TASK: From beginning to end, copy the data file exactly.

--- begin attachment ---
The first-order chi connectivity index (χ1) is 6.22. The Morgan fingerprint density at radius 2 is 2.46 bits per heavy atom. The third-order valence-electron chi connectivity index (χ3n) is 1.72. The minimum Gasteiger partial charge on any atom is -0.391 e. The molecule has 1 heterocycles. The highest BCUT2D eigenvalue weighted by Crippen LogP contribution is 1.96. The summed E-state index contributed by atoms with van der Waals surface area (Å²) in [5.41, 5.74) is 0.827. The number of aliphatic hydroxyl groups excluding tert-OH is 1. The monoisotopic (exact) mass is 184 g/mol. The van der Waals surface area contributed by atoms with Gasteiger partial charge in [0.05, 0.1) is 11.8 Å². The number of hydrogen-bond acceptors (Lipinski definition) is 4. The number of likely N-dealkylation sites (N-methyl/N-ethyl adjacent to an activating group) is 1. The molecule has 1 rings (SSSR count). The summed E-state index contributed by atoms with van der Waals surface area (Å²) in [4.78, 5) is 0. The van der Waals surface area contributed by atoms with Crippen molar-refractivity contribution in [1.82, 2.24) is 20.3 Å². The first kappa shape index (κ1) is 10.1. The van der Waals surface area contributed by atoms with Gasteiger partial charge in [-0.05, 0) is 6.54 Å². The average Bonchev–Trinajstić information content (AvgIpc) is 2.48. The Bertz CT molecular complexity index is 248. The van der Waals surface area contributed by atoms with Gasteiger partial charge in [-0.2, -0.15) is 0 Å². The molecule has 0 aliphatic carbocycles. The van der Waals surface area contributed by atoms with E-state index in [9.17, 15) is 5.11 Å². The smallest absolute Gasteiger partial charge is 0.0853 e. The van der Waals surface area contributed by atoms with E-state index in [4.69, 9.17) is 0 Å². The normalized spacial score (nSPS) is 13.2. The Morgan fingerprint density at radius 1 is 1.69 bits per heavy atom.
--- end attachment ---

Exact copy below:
The first-order chi connectivity index (χ1) is 6.22. The Morgan fingerprint density at radius 2 is 2.46 bits per heavy atom. The third-order valence-electron chi connectivity index (χ3n) is 1.72. The minimum Gasteiger partial charge on any atom is -0.391 e. The molecule has 1 heterocycles. The highest BCUT2D eigenvalue weighted by Crippen LogP contribution is 1.96. The summed E-state index contributed by atoms with van der Waals surface area (Å²) in [5.41, 5.74) is 0.827. The number of aliphatic hydroxyl groups excluding tert-OH is 1. The monoisotopic (exact) mass is 184 g/mol. The van der Waals surface area contributed by atoms with Gasteiger partial charge in [0.05, 0.1) is 11.8 Å². The number of hydrogen-bond acceptors (Lipinski definition) is 4. The number of likely N-dealkylation sites (N-methyl/N-ethyl adjacent to an activating group) is 1. The molecule has 1 rings (SSSR count). The summed E-state index contributed by atoms with van der Waals surface area (Å²) in [4.78, 5) is 0. The van der Waals surface area contributed by atoms with Crippen molar-refractivity contribution in [1.82, 2.24) is 20.3 Å². The first kappa shape index (κ1) is 10.1. The van der Waals surface area contributed by atoms with Gasteiger partial charge in [-0.05, 0) is 6.54 Å². The average Bonchev–Trinajstić information content (AvgIpc) is 2.48. The Bertz CT molecular complexity index is 248. The van der Waals surface area contributed by atoms with Gasteiger partial charge in [-0.2, -0.15) is 0 Å². The molecule has 0 aliphatic carbocycles. The van der Waals surface area contributed by atoms with E-state index in [9.17, 15) is 5.11 Å². The smallest absolute Gasteiger partial charge is 0.0853 e. The van der Waals surface area contributed by atoms with E-state index in [4.69, 9.17) is 0 Å². The normalized spacial score (nSPS) is 13.2. The Morgan fingerprint density at radius 1 is 1.69 bits per heavy atom.